The US Department of Defense is making its upgrade to Microsoft’s Windows 10 operating system a priority for the rest of the year. Coming in the wake of last week’s global ransomware attacks, the organisation aims to “maximise its capability” by utilising new technologies.
Historically, government organisations have upgraded to new operating systems years after they were launched, often rendering them obsolete at the time of introduction. The rigorous approval processes required for technology used in federal agencies has prevented the rapid adoption of newer systems.
John Zangardi, acting chief information officer at the Defense Department, wants to change that. The Department of Defense (DoD) is breaking from tradition by undertaking a far-reaching effort to move to Windows 10. The operation, publicly announced in March 2016, will now be complete by the end of the year.
The scale of the project exceeds any other Windows 10 deployment. The organisation is looking to upgrade over 4 million desktops and laptops to the new platform, an aim described by Microsoft as “unprecedented” for such a large organisation. Windows 10 is currently used by 500 million people worldwide.
Speaking to Federal News Radio, Zangardi explained why the Department is so keen to use Windows 10. The bulk of its appeal comes from its continuous updates model, enabling it to be used in-place with relatively little maintenance for years into the future. An effort comparable to the one in completion now might not be required for another decade.
This characteristic makes the “challenge” of rolling out Windows 10 across the organisation an important priority for the Department throughout 2017. “It’s important to get Win 10 out there because it changes how we do business,” Federal News Radio reports Zangardi said.
The DoD is also hoping to improve its operational efficiency by using the more modern technology. Instead of being constrained by older operating systems, it can look ahead towards the future. It will be better placed to manage other areas of its business. This includes putting taxpayer money “into the procurement of planes, or ships or tanks or bullets,” rather than solving IT inefficiencies.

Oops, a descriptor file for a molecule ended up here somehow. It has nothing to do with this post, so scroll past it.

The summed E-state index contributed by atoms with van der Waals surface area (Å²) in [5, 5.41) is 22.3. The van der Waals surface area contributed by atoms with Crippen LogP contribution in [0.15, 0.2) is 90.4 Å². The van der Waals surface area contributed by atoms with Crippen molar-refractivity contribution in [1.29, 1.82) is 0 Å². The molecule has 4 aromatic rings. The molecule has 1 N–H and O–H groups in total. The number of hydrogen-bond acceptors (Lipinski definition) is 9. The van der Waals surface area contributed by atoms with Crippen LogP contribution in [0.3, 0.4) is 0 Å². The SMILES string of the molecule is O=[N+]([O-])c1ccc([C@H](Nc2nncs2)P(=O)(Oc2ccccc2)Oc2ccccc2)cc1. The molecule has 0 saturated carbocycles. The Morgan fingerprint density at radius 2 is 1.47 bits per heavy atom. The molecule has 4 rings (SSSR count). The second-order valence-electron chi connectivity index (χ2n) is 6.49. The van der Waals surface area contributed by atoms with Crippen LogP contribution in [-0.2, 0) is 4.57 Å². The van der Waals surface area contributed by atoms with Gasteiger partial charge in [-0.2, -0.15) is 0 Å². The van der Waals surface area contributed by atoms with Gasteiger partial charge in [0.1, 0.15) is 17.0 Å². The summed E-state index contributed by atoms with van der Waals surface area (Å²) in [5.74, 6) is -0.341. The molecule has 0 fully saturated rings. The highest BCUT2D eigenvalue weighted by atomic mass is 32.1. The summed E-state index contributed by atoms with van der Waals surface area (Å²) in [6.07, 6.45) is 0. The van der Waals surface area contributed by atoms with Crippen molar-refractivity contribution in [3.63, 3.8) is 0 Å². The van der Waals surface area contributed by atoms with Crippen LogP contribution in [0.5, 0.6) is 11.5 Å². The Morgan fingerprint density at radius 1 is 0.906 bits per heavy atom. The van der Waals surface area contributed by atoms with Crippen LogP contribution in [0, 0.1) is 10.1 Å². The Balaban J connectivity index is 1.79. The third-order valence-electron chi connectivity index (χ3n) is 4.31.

Alongside the roll-out of Windows 10, the DoD is developing a new centralised office enterprise platform. The software will allow tools used across the business to be integrated into a single hub, reducing the quantity of third-party apps required. This will help to improve security by reducing the attack surface within the department.
The Defense Enterprise Office Platform (DEOS) will be a suite of communication and content management tools that includes email, document sharing and calling facilities. The platform will enable the department to pivot towards a more agile and mobile business model with a heightened focus on collaboration. Through the combined implementation of Windows 10 and DEOS, Zangardi is intending to push the DoD into a modern operating capacity similar to the digital-first focus used by non-governmental organisations across the US.
The overarching aim of the modernization endeavours is “to maximise capability and lethality, reduce the cyberattack surface, understand the department’s information technology infrastructure and build up efficiency and effectiveness.” It’s an effort that will eventually benefit every American citizen by making the DoD a more effective organisation that is itself better defended.
Last week’s ransomware attack that targeted organisations and businesses worldwide has forced many IT leaders to take a hard look at the state of their systems. As the campaign shut down hospitals and companies across the globe, Microsoft took the unprecedented step of releasing a new update for Windows XP, its 16-year-old unsupported operating system. This exception was made to quell the WannaCrypt worm and isn’t likely to be repeated in the future, leaving users at risk again in the face of the next attack.
Last year, Terry Halvorsen – the DoD’s former CIO, responsible for initiating the Windows 10 transition – said that the Department’s networks are “getting shot at” almost every day. Although it wasn’t impacted by WannaCrypt, the worm has reaffirmed the need to increase IT investment and migrate to a modern platform. The ransomware was detected and quarantined by devices running supported versions of Windows with the March security updates installed.
By moving to Windows 10 and embracing its always-on updates, the DoD will be able to have better confidence in the protection around its own services as cyberattacks and digital extortion become daily occurrences. “Our approach will be one of risk-aware versus risk-averse,” Zangardi explained. The systems should be up and running by the end of the year.
[Featured Image by U.S. Department of Defense]